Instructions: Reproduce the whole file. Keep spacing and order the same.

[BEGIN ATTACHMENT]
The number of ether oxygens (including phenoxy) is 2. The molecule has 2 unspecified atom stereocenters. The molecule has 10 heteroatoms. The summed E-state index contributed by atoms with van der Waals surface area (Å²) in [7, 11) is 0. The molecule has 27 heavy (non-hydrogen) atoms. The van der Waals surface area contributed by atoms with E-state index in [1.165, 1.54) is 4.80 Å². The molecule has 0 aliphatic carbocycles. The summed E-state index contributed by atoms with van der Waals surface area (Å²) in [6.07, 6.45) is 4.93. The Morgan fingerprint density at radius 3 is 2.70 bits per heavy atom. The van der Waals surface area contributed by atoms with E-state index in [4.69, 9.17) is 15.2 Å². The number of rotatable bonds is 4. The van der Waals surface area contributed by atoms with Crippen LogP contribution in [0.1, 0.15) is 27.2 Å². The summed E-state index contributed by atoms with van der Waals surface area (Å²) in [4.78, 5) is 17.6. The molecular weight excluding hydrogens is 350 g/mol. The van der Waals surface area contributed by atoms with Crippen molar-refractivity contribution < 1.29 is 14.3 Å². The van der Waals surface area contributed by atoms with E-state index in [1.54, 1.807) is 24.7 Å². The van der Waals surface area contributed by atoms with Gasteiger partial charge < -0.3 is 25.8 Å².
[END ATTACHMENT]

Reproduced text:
The number of ether oxygens (including phenoxy) is 2. The molecule has 2 unspecified atom stereocenters. The molecule has 10 heteroatoms. The summed E-state index contributed by atoms with van der Waals surface area (Å²) in [7, 11) is 0. The molecule has 27 heavy (non-hydrogen) atoms. The van der Waals surface area contributed by atoms with E-state index in [1.165, 1.54) is 4.80 Å². The molecule has 0 aliphatic carbocycles. The summed E-state index contributed by atoms with van der Waals surface area (Å²) in [6.07, 6.45) is 4.93. The Morgan fingerprint density at radius 3 is 2.70 bits per heavy atom. The van der Waals surface area contributed by atoms with E-state index in [4.69, 9.17) is 15.2 Å². The number of rotatable bonds is 4. The van der Waals surface area contributed by atoms with Crippen LogP contribution in [0.1, 0.15) is 27.2 Å². The summed E-state index contributed by atoms with van der Waals surface area (Å²) in [4.78, 5) is 17.6. The molecular weight excluding hydrogens is 350 g/mol. The van der Waals surface area contributed by atoms with Crippen molar-refractivity contribution < 1.29 is 14.3 Å². The van der Waals surface area contributed by atoms with E-state index in [1.54, 1.807) is 24.7 Å². The van der Waals surface area contributed by atoms with Gasteiger partial charge < -0.3 is 25.8 Å².